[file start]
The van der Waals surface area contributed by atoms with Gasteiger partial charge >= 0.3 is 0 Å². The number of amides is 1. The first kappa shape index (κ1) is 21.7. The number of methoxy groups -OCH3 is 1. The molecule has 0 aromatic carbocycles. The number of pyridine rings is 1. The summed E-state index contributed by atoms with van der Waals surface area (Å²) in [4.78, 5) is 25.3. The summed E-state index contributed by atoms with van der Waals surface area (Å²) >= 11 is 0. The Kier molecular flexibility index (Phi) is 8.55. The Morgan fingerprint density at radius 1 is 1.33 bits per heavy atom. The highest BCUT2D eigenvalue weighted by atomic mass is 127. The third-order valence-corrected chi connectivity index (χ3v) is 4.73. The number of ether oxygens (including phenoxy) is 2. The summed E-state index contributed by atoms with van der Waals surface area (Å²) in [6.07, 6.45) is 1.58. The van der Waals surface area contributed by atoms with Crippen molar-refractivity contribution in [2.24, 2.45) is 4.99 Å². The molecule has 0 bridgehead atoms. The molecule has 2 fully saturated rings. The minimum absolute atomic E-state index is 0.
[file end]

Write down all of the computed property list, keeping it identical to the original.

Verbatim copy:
The van der Waals surface area contributed by atoms with Gasteiger partial charge >= 0.3 is 0 Å². The number of amides is 1. The first kappa shape index (κ1) is 21.7. The number of methoxy groups -OCH3 is 1. The molecule has 0 aromatic carbocycles. The number of pyridine rings is 1. The summed E-state index contributed by atoms with van der Waals surface area (Å²) in [4.78, 5) is 25.3. The summed E-state index contributed by atoms with van der Waals surface area (Å²) >= 11 is 0. The Kier molecular flexibility index (Phi) is 8.55. The Morgan fingerprint density at radius 1 is 1.33 bits per heavy atom. The highest BCUT2D eigenvalue weighted by atomic mass is 127. The third-order valence-corrected chi connectivity index (χ3v) is 4.73. The number of ether oxygens (including phenoxy) is 2. The summed E-state index contributed by atoms with van der Waals surface area (Å²) in [6.07, 6.45) is 1.58. The van der Waals surface area contributed by atoms with Crippen molar-refractivity contribution in [2.24, 2.45) is 4.99 Å². The molecule has 0 bridgehead atoms. The molecule has 2 fully saturated rings. The minimum absolute atomic E-state index is 0.